Capital punishment is not enough to deter drug dealers

By Gary Nesta Jr.
On March 26, 2018

Photo courtesy of The White House, Wikipedia

Two weeks ago President Donald Trump touted his blistering plan to execute drug dealers complicit in drug-induced homicide to curb the addiction problem engulfing our country.

Around 60,000 people overdosed last year compared to 20,000 in 2002 according to the NDIA, infiltrating communities and making opioids the number one drug problem across the nation. Trump raged on saying, “The ultimate penalty has to be the death penalty. Maybe our country isn’t ready for that, it’s possible, it’s possible.”

This comment has become rather controversial with opposition stating its too harsh on drug dealers. However, it should come as no surprise to hear the president fire off another controversial comment, especially on a highly-debated topic like drug laws.

The war on drugs was declared by President Richard Nixon in 1971. And since then the war on drugs has been a roller coaster-like ride leading to arrests and overdoses increasing dramatically despite government intervention. Implementing more regulations has proved inefficient.

Addiction on college campuses is a factor unlike any other. Students take pills, like Adderall to keep focused for their huge test or paper, sometimes leading to addiction. The average age of opioid abuse in 2017 is 18-25. Around 12 percent of kids have admitted to abusing opioids resulting in four times the overdose rate in a 15 year period.

No one has a plan to stop it, because there’s no stopping human nature and free will. Kids pursue happiness by feeding into the culture promulgated by their icons who rap about drug use, facilitating nonsense that these drugs make them popular.

Making drugs illegal doesn’t stop drug dealers, it created markets instead. It doesn’t stop drug addicts - just consider that drugs are now killing more people than ever. Legislation is not the response to everything. Sometimes personal responsibility is an outlier in discussing drug abuse.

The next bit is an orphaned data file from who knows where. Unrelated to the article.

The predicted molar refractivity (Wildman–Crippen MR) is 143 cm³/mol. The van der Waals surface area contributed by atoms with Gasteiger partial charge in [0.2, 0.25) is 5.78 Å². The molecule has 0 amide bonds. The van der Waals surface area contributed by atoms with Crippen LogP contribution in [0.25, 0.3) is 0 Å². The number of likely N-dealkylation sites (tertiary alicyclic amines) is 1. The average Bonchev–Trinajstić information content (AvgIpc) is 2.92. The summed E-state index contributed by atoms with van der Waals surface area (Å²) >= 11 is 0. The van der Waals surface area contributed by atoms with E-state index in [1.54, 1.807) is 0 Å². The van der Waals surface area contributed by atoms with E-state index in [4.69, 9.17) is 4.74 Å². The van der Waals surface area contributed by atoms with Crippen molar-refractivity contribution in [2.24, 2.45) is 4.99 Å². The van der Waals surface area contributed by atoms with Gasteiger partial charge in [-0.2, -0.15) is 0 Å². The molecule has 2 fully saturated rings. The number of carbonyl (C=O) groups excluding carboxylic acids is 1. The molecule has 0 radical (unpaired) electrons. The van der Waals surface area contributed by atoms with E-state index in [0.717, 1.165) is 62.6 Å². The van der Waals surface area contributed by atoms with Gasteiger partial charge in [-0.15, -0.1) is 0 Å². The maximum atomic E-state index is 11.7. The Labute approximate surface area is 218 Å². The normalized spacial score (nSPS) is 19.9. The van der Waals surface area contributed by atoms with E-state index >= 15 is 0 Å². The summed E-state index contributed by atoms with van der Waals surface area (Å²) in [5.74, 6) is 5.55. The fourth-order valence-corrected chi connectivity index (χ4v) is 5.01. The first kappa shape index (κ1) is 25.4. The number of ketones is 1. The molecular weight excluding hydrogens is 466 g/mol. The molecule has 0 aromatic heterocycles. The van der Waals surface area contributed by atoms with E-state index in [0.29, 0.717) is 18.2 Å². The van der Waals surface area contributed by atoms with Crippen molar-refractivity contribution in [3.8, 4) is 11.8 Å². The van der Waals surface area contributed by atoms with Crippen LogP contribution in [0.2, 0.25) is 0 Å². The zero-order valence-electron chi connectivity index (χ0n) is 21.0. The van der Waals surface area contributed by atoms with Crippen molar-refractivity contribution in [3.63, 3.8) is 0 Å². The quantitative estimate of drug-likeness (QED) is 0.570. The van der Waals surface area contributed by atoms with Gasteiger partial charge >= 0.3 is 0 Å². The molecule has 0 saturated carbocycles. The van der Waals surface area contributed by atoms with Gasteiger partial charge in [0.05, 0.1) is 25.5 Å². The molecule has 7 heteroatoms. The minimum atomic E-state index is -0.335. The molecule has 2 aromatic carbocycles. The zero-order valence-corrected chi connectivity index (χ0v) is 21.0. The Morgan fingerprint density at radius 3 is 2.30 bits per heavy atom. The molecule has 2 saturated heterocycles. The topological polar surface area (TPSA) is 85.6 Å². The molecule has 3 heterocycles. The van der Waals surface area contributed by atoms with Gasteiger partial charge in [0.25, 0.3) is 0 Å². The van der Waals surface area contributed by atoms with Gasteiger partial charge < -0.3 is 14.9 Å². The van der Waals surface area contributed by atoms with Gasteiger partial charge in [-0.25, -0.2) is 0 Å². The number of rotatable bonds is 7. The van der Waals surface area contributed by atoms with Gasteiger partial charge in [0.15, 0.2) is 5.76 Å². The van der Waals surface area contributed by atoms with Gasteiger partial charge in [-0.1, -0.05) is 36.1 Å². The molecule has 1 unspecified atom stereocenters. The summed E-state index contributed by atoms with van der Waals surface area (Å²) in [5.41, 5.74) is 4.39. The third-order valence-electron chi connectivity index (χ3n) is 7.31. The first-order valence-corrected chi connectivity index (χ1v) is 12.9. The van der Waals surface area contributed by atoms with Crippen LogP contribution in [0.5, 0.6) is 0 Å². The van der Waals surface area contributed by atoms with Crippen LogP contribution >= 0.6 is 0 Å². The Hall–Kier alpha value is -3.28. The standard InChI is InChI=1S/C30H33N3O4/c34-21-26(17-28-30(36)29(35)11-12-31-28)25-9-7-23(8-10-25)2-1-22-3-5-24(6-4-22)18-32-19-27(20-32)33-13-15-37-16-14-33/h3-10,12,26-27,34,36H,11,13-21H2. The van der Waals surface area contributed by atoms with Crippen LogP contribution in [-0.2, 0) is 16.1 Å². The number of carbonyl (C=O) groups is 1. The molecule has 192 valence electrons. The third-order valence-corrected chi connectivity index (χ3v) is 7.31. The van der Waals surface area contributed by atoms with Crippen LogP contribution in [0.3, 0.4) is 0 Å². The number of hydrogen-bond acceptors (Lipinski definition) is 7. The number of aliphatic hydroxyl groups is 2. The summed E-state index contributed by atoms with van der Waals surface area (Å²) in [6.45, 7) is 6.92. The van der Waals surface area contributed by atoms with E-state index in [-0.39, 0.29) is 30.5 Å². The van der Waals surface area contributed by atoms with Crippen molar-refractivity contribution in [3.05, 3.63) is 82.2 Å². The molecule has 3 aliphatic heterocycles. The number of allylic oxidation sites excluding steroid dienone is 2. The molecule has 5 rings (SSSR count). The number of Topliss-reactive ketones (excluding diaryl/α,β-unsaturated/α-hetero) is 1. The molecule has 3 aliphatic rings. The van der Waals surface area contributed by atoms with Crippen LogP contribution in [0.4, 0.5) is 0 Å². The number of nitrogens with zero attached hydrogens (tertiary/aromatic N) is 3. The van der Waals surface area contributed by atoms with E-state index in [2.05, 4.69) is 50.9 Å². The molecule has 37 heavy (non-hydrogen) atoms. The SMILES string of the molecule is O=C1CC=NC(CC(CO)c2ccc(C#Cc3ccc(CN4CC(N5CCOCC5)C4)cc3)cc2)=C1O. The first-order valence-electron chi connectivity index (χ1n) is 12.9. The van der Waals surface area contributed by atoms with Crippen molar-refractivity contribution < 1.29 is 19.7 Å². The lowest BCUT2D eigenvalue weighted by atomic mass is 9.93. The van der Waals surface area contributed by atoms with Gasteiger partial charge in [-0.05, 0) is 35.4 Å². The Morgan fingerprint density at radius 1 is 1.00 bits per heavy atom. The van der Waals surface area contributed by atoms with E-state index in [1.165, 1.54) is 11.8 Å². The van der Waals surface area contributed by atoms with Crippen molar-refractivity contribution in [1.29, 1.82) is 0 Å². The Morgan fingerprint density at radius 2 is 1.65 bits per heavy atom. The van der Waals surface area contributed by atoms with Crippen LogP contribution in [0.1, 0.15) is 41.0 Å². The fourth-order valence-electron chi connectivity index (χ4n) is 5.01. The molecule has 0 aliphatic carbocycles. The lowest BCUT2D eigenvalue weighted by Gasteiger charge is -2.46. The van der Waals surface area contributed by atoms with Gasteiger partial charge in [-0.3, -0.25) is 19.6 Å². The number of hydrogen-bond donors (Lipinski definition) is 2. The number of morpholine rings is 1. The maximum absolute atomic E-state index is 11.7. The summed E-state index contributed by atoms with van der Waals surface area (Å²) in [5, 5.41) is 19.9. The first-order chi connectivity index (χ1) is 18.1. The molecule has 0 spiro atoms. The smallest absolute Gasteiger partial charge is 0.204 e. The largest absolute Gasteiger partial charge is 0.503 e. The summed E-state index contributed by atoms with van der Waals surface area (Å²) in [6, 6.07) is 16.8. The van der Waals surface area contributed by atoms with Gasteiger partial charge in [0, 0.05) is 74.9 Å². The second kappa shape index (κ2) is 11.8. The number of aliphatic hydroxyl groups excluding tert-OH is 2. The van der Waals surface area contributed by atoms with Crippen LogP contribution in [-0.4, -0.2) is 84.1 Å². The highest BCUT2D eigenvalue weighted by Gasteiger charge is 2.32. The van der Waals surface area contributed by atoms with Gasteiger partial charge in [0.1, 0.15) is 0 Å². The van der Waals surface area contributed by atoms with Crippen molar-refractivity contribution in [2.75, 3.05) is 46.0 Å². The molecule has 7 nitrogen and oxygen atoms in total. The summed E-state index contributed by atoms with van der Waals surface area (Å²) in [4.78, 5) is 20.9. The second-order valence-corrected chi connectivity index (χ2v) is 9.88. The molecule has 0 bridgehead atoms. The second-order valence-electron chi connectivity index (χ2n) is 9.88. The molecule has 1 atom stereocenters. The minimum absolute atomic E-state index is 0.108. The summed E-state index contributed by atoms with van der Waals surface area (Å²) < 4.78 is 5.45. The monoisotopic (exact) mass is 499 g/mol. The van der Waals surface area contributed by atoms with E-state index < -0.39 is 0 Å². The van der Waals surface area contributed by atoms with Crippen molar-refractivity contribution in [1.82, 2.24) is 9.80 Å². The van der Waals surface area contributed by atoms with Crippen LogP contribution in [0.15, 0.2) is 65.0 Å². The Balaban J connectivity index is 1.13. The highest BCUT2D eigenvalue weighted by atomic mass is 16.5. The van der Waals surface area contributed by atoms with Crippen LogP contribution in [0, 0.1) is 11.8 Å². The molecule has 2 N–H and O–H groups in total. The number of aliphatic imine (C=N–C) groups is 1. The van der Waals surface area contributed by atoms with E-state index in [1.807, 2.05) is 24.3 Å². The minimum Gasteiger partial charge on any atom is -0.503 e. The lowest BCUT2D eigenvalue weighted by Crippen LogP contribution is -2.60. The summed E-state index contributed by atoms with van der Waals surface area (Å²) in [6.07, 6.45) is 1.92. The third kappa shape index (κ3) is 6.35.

There needs to be a focus on morality and how family structure is more powerful than any law. Structuring children, showing them how drug addiction is capable of ruining lives and relationships is going to shape minds far more than legislation. This federal government can’t do everything, the citizens need to.

Capital punishment laws have not proven to be a deterrent for drug dealers in other countries. In China, they have some of the strictest drug laws in the world; in the period from 2000 to 2012 they have seen a huge increase of drug trafficking according to the UNODC. It’s not outlandish to suggest sentencing criminal traffickers to capital punishment, however, the statistics prove it is ineffective.

The drug crisis is destroying America and people need to be held accountable with laws already on the books. Implementing more policies won't stop drug dealers whatsoever. Using capital punishment is not a convincing deterrent for many criminals, because they realize the consequences and disregard them.

It’s admirable President Trump wants to crack down harder considering the damage opioids are doing, but this is likely going nowhere legislatively. If this strategy was efficient, it’d be smart to do.

There is not much evidence capital punishment in prosecution of drug-induced homicide is deterrent legislation.

 

gnesta@ramapo.edu

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